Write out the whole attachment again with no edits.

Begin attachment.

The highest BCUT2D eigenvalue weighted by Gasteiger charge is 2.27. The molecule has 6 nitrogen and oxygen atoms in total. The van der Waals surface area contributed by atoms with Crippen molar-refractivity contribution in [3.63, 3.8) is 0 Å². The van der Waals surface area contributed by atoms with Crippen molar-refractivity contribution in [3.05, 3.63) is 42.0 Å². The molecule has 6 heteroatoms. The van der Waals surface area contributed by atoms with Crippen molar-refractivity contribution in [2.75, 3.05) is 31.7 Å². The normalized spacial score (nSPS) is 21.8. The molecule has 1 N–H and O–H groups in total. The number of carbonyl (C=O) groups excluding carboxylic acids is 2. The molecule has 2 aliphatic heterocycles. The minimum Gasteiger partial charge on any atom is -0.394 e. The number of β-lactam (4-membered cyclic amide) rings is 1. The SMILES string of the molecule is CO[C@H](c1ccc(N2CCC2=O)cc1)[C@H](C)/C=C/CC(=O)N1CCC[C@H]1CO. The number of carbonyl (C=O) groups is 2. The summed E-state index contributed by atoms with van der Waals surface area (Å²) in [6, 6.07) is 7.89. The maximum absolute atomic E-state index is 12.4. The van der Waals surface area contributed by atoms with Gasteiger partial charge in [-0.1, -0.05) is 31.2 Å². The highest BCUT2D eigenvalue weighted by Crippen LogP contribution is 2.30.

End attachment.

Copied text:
The highest BCUT2D eigenvalue weighted by Gasteiger charge is 2.27. The molecule has 6 nitrogen and oxygen atoms in total. The van der Waals surface area contributed by atoms with Crippen molar-refractivity contribution in [3.63, 3.8) is 0 Å². The van der Waals surface area contributed by atoms with Crippen molar-refractivity contribution in [3.05, 3.63) is 42.0 Å². The molecule has 6 heteroatoms. The van der Waals surface area contributed by atoms with Crippen molar-refractivity contribution in [2.75, 3.05) is 31.7 Å². The normalized spacial score (nSPS) is 21.8. The molecule has 1 N–H and O–H groups in total. The number of carbonyl (C=O) groups excluding carboxylic acids is 2. The molecule has 2 aliphatic heterocycles. The minimum Gasteiger partial charge on any atom is -0.394 e. The number of β-lactam (4-membered cyclic amide) rings is 1. The SMILES string of the molecule is CO[C@H](c1ccc(N2CCC2=O)cc1)[C@H](C)/C=C/CC(=O)N1CCC[C@H]1CO. The number of carbonyl (C=O) groups is 2. The summed E-state index contributed by atoms with van der Waals surface area (Å²) in [6, 6.07) is 7.89. The maximum absolute atomic E-state index is 12.4. The van der Waals surface area contributed by atoms with Gasteiger partial charge in [-0.1, -0.05) is 31.2 Å². The highest BCUT2D eigenvalue weighted by Crippen LogP contribution is 2.30.